NEWS1 December 2023

Tailor climate change communications to gain support, study finds

Inclusion News Sustainability Trends UK

UK – Communications around climate change and action should be better tailored to UK audiences to make messaging more relevant, according to research from advertising and climate firm ACT Climate Labs and cultural insights agency Bricolage.

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The research follows on from a 2022 report by ACT on “persuadables” on climate action, which was deemed people who are potentially open to getting involved in sustainability initiatives but who are also more easily discouraged, accounting for 69% of the UK population.

The conclusions from the research are based on qualitative research carried out in September and October 2023 and included semiotic and ethnographic studies of persuadables’ culture and the issues they focus on, with research focused on Aberdeen, Pembrokeshire and in England in the north-east, Midlands and London.

The persuadables were then split into three groups: multi-ethnic audiences, white working class and rural and semi-rural inhabitants.

According to the research, campaigners speaking to multi-ethnic audiences should acknowledge and reflect the mix of traditional and progressive social contexts people inhabit and make sure communications appeal to the collective, as well as understanding who holds influence in the audience groups you’re trying to reach and what is the most effective way to reach them.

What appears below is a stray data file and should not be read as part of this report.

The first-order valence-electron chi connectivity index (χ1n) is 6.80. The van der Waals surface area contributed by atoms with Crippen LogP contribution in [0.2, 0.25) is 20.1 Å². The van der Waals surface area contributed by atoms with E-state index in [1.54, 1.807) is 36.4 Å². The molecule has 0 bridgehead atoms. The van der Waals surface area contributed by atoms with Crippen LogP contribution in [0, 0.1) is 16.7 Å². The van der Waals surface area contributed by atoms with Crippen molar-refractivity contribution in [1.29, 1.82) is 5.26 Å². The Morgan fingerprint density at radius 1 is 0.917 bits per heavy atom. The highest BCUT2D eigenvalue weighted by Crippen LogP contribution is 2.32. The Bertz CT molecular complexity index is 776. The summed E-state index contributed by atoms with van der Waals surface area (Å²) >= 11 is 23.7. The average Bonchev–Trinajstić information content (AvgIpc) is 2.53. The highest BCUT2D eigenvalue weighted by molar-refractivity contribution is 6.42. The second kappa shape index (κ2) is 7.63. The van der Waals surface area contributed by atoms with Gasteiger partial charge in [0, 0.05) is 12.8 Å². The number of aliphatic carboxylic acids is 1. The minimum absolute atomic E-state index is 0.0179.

For white working classes, the researchers said campaigners should avoid dividing one community into separate groups, avoid language that refers to taking a stand in a specific community and normalise positive environmental actions through ‘stealth’ communications.

For rural and semi-rural inhabitants, the research found a mistrust of what gets decided in urban contexts, and advised reviewing messaging to make sure it is relevant to people living outside cities and to take care in communication around issues that touch on provision of services, such as in the debate around cars versus bicycles.

Florencia Lujani, report author and strategy director at ACT Climate Labs, said: “We want to supercharge the effectiveness of climate communications and implement new ways of getting ahead of misinformation to neutralise and eradicate the power of the misinformation.

“Our research shows that taking a people-first approach, which seeks to understand persuadables and frame advertising in ways which will reach them, is the best way to make a positive impact.

“By using multi-channel advertising techniques to reach persuadables where they are, we can proactively get ahead of misinformation to inoculate persuadables and strengthen support for climate action.”